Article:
Skull Body Jewellery
The History Of Skulls In Art
Throughout history the human skull has been portrayed in countless paintings, architectural structures, religious artifacts, film genre, musical pieces, decoration, tattoos, jewellery, and photography.
It is safe to say the human skull has continued to have a powerful impact on the human race since the first anatomically modern humans appeared in fossils around 195,000 years ago.
However, the earliest artistic use of the human skill did not occur until around 7000 B.C. in Jericho (modern day Palestine.) This is one of the oldest inhabited cities on our planet, The discovery of more than 20 successive settlements in the area (dating back to around 10,000 B.C.) indicates that Jericho flourished coinciding with the exchange of the hunter gather lifestyle for permanent agricultural settlements. With these settlements came permanent human graves, thus came the handling of human remains for burial. During this time when the bodies were buried (Usually under the house) a process called ‘Plaster Skulls’ was adopted. This was the process of removing the deceased skull before burial, removing any remaining skin, replacing it with plaster, removing the eyes and placing shells or cowries in the sockets. This skull was then decorated to resemble the dead and placed inside the home. This suggest that the first use of skulls for artistic purposes was in fact a funerary process, this sparked of a huge history leading right up to the current year 2016 of embracing and celebrating death with art.
Plaster skull from Jericho, 7000-6000 B.C
Rick Genest (Zombie Boy)
I’ve always been fascinated by Rick Genest and his choice in body modification, if there is anyone who completely engulfs himself in death and the underworld it is this man. Rick is covered head to toe in corpse tattoos. He has the nick name Zombie Boy for his extreme choice of decorating his body. Before he embarked on his tattooing journey Rick was diagnosed with a brain tumour. Whilst he was awaiting surgery for six months he began to contemplate his own life and the possibility of his demise. He pulled through his surgery with minor complications. His body is truly a work of art, He has been published in countless magazines one of my most favored photo shoots he is featured in is Joey L.’s Dali inspired skull. As a print of the original Dali piece hangs in my own home in which Dali depicts desirable death perfectly with the help of Philippe Halsman, I was excited to see this modern collaboration including one of the most iconic tattooed models of our generation.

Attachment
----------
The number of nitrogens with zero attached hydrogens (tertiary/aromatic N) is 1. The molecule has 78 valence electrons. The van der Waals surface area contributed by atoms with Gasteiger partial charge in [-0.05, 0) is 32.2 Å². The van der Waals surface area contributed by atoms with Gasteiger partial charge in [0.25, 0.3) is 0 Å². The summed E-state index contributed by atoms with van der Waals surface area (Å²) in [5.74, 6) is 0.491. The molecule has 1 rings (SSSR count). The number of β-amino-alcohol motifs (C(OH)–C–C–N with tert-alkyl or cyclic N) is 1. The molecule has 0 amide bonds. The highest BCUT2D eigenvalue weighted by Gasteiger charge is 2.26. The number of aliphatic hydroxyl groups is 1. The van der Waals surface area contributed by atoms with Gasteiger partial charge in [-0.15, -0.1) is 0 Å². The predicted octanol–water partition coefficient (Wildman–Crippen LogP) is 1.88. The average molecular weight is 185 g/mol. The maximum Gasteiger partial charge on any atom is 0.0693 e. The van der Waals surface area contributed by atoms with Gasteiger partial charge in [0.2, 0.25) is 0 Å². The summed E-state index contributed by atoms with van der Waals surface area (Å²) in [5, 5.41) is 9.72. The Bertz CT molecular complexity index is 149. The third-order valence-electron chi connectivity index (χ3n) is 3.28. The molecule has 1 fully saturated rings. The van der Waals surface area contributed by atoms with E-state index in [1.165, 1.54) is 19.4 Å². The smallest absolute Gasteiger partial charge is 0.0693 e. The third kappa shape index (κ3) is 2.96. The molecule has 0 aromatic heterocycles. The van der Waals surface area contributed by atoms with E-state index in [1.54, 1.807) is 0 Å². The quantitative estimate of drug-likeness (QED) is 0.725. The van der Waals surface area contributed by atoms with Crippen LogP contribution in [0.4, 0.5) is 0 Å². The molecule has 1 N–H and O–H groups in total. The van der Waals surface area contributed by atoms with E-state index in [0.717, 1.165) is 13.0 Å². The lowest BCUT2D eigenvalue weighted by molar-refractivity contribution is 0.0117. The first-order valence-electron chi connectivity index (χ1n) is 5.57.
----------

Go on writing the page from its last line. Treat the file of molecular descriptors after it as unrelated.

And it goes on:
Real’s tattooist Simon Watkins has a passion for tattooing skulls on his clients, Simon believes they make a good symbol to cover a previous unwanted tattoo because of the shape and density of the colour or shade. They are shocking and stand out on the body and there are many different styles you can choose from for your own tattoo. Below are some pictures of Simon’s skull tattoos. To book your appointment with Simon please follows the details here.
All tattoos performed by Real's Tattooist Simon Watkins
Music and cartoons
There are many musical pieces that include the symbolism of skulls, La Danse Macabre written by Camille Saint Saëns in 1874 is inspired by the artistic genre of late medieval allegory on the universality of death and how the deceased would dance to the grave whilst summoning representatives from all walks of life. Disney’s Silly Symphonies created a short cartoon in 1929 called ‘The Skeleton Dance’ which I believe has influenced the creators of the 1992 children’s television programme ‘Funnybones.’ It strikes me that these cartoons were created with some element of helping the younger generations come to terms with death, there by depicting it as something to not be afraid of. This links to the history of skull symbolism in aiding humans to embrace death as a part of life.
Damien Hurst’s created his piece ‘For The Love Of God-2007’ a truly jaw dropping skull adorned with Platinum, diamonds and human teeth. This is one of my favourite pieces of art; it takes the macabre of death and decay and turns it into something glamorous and alluring. It is suggested that Damien’s ‘For The Love Of God’ has taken some influences from The ancient Zapotec and Mixteca people of Oaxaca and Pubela. They would decorate the skulls of their ancestors with bamboo, jade, ivory, turquoise and other minerals to depict their status in life.
Mosaic Skull, 1400-1521 Damian Hurst ‘For The Love Of God’ 2007
When it comes to the core symbolism of skulls, I believe it is what they mean to your personally, though there is a strong tie between death and evil, others may view them very differently. For some, skulls symbolize protection, strength, power, fearlessness, wisdom, guidance, overcoming death, surviving through a difficult time, or even immortality. There is no wrong or right symbolism to skulls, it is what it means to you.
BMG Body jewellery range
BMG's head goldsmith Barnaby King has created some stunning pieces of body jewellery due to be released for sale on Friday the 13th of May. The pieces we offer are either platinum, 14ct white gold, 18ct yellow gold, 18ct rose gold, 9ct white gold with rhodium plating. All of these can contain beautiful precious stones including diamonds. These pieces correlate with Damian Hurt’s work and the Mosaic Skulls in creating a glamorous way to decorate death as something beautiful. What better way to feel strong and empowered that to adorn your piercing with custom made skull jewellery, These pieces are sure to turn heads.
You can read more about the intricate process of 3D printing that we use to create these custom one of kind jewellery here.
To view and purchase our skull body jewellery check out our range here.
Written By Harley Fox
Google + Harley Fox